Elephant Man not an elephant man after all

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Joseph Merrick, the 19th century Englishman known as the Elephant Man because of his grotesque appearance, did not suffer from the disease that is named after him, it was claimed yesterday.

Radiologists in London say X-ray and CT scans of Merrick's remains suggest that he did not have neurofibromatosis, the disfiguring condition sometimes called Elephant Man disease.

According to the experts from the Royal London Hospital he suffered from a much rarer disease called Proteus syndrome.

Neurofibromatosis causes uncontrolled growth of nerve cells, giving rise to unsightly tumours.

There have been fewer than 100 recorded cases of Proteus syndrome, which involves the abnormal growth of bone and soft tissue. Both conditions are thought to be genetic.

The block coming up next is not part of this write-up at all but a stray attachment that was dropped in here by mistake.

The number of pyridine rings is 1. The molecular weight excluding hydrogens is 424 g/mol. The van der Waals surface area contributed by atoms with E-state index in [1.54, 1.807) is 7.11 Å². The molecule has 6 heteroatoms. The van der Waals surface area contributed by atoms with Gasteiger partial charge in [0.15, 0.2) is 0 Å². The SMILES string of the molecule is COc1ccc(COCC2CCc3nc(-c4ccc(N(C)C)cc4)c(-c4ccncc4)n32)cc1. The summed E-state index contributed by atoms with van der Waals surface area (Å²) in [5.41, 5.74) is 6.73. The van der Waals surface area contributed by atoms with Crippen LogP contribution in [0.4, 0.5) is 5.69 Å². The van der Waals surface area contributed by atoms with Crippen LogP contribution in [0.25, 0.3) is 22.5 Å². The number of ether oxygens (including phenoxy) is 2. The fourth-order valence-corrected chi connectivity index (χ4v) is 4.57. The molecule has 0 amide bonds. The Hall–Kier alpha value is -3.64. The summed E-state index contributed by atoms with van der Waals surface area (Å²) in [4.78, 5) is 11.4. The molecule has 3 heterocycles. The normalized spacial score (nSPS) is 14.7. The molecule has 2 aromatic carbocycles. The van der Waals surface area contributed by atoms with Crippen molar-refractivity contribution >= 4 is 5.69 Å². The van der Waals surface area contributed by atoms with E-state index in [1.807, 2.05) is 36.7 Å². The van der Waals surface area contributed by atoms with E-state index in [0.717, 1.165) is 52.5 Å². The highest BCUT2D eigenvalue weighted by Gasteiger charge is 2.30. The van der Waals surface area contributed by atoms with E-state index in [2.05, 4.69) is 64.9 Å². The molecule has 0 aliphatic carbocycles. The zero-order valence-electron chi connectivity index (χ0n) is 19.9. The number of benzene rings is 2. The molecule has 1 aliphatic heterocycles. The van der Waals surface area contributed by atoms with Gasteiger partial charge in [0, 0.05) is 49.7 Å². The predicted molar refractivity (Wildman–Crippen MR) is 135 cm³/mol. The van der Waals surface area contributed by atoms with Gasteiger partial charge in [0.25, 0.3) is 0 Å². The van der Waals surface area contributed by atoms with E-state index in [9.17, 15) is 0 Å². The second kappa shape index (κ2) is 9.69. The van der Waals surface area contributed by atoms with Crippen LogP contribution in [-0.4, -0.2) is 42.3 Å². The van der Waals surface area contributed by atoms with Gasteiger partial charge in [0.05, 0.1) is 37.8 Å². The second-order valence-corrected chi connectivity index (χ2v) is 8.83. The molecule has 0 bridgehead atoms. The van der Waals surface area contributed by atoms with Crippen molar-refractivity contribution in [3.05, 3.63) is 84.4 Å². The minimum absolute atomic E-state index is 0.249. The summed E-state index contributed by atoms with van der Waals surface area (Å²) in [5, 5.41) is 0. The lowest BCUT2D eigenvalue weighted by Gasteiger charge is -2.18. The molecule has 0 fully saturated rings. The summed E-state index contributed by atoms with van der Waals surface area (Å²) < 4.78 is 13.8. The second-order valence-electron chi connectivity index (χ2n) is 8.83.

Merrick, who was portrayed by John Hurt in the hit film The Elephant Man, died in 1890 at the London Hospital, where he lived for four years after being rescued from a life as a circus freak by the doctor Frederick Treves. His remains were kept at the hospital, now renamed the Royal London.

The magazine New Scientist reported: "Sharma says that his skeleton shows the tell-tale signs of Proteus syndrome and lacks the characteristics that would be expected of someone with neurofibromatosis. Merrick's skeleton is studded with bony outgrowths, predominantly on the right-hand side. His ring finger and femur are both enlarged, and his skull has a circumference of 91cm, compared to the 60cm typical for a man of his height."

Merrick's spine was also not sharply curved, as would be expected in a case of neurofibromatosis, and his ribs lacked notches common in the condition.

Radiologist Anita Sharma and her colleagues gave their diagnosis at a meeting of the Radiological Society of North America in Chicago.